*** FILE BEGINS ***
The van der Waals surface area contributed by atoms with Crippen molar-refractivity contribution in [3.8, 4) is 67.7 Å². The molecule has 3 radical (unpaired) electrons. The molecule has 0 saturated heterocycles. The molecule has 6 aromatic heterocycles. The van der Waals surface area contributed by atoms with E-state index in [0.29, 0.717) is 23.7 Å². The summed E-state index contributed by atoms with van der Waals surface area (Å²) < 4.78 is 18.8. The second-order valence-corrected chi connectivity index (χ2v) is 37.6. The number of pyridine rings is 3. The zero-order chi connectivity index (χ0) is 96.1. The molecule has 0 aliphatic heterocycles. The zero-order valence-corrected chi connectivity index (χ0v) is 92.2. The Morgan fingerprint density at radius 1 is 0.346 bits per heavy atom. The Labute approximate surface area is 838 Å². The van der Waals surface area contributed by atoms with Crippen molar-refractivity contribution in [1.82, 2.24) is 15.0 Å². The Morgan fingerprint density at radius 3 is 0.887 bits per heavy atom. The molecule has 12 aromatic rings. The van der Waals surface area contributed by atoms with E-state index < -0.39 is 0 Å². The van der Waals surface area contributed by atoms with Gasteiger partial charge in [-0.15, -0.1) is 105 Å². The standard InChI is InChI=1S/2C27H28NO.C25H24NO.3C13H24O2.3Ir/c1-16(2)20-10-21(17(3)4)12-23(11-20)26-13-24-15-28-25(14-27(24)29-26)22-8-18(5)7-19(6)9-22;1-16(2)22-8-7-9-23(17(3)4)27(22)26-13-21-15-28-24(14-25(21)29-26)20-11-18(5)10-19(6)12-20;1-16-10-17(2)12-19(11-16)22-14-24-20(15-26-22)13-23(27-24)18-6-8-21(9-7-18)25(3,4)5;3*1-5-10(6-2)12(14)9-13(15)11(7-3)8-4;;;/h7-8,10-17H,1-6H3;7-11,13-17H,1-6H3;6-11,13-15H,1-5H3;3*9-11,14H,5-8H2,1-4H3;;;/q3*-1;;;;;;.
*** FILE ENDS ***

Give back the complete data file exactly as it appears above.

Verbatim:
The van der Waals surface area contributed by atoms with Crippen molar-refractivity contribution in [3.8, 4) is 67.7 Å². The molecule has 3 radical (unpaired) electrons. The molecule has 0 saturated heterocycles. The molecule has 6 aromatic heterocycles. The van der Waals surface area contributed by atoms with E-state index in [0.29, 0.717) is 23.7 Å². The summed E-state index contributed by atoms with van der Waals surface area (Å²) < 4.78 is 18.8. The second-order valence-corrected chi connectivity index (χ2v) is 37.6. The number of pyridine rings is 3. The zero-order chi connectivity index (χ0) is 96.1. The molecule has 0 aliphatic heterocycles. The zero-order valence-corrected chi connectivity index (χ0v) is 92.2. The Morgan fingerprint density at radius 1 is 0.346 bits per heavy atom. The Labute approximate surface area is 838 Å². The van der Waals surface area contributed by atoms with Crippen molar-refractivity contribution in [1.82, 2.24) is 15.0 Å². The Morgan fingerprint density at radius 3 is 0.887 bits per heavy atom. The molecule has 12 aromatic rings. The van der Waals surface area contributed by atoms with E-state index < -0.39 is 0 Å². The van der Waals surface area contributed by atoms with Gasteiger partial charge in [-0.15, -0.1) is 105 Å². The standard InChI is InChI=1S/2C27H28NO.C25H24NO.3C13H24O2.3Ir/c1-16(2)20-10-21(17(3)4)12-23(11-20)26-13-24-15-28-25(14-27(24)29-26)22-8-18(5)7-19(6)9-22;1-16(2)22-8-7-9-23(17(3)4)27(22)26-13-21-15-28-24(14-25(21)29-26)20-11-18(5)10-19(6)12-20;1-16-10-17(2)12-19(11-16)22-14-24-20(15-26-22)13-23(27-24)18-6-8-21(9-7-18)25(3,4)5;3*1-5-10(6-2)12(14)9-13(15)11(7-3)8-4;;;/h7-8,10-17H,1-6H3;7-11,13-17H,1-6H3;6-11,13-15H,1-5H3;3*9-11,14H,5-8H2,1-4H3;;;/q3*-1;;;;;;.